Albania and Greece relations – What do citizens think?

15 June 2021

Relations between Albania and Greece remain a complicated riddle. The two neighbouring countries have extensive historical, economic and social ties. They participate in the same geopolitical sphere and mainly agree on the broader agenda for the region, focusing on democratisation, economic development and strengthening the rule of law, with the fundamental aim of Balkan integration into the European Union.

With intensified cooperation between the two countries in the early 1990’s, visibility towards each other also increased, bringing old fears and stereotypes to the fore, as well as new sources of disagreement. As a result, Albania and Greece find themselves in a paradoxical situation: the two societies and economies are very interconnected, but diplomatic and political relations remain on the test and in a state of nearly permanent instability. Combined with the hostile rhetoric occasionally expressed on social media, there is a risk that the identities of the two countries will evolve in opposition to each other. In this way, to understand what drives these misunderstandings, the Open Society foundation for Albania (OSFA) and the Hellenic Foundation for European and Foreign Policy (ELIAMEP) conducted a joint study on the perceptions and attitudes that Albanian and Greek citizens have towards each other.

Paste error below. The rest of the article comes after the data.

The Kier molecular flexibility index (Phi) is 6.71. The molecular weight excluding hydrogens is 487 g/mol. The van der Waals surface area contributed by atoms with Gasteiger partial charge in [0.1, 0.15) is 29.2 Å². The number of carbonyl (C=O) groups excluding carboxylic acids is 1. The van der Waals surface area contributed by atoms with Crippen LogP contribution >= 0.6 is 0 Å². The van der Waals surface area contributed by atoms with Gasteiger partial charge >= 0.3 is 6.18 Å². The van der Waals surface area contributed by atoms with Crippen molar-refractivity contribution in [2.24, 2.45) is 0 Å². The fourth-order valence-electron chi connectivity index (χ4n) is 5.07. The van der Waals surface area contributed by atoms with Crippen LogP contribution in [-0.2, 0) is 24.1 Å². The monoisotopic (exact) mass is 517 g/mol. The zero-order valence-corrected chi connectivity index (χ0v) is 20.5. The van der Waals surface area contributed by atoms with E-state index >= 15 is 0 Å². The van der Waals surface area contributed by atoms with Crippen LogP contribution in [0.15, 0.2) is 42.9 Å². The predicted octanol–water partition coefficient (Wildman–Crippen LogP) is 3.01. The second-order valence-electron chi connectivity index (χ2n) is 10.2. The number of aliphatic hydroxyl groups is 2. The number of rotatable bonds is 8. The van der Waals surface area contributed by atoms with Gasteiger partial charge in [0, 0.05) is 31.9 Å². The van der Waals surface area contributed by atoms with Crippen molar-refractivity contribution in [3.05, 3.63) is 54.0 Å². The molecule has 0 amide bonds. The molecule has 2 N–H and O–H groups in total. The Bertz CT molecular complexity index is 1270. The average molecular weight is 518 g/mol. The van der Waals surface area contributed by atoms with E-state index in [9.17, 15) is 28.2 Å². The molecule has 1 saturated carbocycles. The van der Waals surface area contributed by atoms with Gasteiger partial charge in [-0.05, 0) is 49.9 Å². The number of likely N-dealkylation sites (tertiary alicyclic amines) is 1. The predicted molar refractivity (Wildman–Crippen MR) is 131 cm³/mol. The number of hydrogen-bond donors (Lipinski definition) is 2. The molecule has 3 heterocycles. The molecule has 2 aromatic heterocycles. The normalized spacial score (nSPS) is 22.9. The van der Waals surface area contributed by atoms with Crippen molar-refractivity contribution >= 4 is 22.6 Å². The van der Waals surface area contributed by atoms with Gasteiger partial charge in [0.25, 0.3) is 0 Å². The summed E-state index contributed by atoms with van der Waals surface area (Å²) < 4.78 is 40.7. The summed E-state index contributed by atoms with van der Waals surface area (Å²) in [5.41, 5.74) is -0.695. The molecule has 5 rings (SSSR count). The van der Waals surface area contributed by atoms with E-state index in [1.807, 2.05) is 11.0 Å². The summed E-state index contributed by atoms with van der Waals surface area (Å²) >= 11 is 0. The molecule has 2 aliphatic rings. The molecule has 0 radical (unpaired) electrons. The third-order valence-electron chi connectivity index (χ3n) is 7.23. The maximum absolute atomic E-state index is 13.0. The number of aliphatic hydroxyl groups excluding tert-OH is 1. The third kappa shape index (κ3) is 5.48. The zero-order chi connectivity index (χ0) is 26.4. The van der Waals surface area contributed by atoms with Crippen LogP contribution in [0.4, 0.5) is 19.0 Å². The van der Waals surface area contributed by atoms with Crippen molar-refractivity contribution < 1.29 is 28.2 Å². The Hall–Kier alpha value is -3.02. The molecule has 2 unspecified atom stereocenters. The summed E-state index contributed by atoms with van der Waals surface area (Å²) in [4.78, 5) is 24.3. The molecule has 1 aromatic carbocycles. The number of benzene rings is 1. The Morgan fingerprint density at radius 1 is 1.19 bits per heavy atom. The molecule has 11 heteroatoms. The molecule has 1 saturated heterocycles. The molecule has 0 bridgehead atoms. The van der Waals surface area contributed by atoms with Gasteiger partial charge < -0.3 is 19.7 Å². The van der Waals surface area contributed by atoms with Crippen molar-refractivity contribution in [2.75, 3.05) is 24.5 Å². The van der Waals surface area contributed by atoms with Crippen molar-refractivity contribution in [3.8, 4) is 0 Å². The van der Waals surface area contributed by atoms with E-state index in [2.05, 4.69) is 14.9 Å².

The joint research project included two parallel joint opinion surveys conducted in Albania and Greece and implemented by the Tirana-based Data Centrum Research Institute and the Public Opinion Research Unit based at the University of Thessaloniki.

To learn more information on the findings of the Albania–Greece Survey Report, Citizens' Perceptions of Co-operation between the two countries, can consult the Full Report in Englishthe full Report in Albanian and the full Report in Greek. To read a summary of the findings you can read the Executive Summary in English,  the Executive Summary in Albanian and the Executive Summary in Greek  as well as a short video with the main findings in English, Greek and Albanian languages.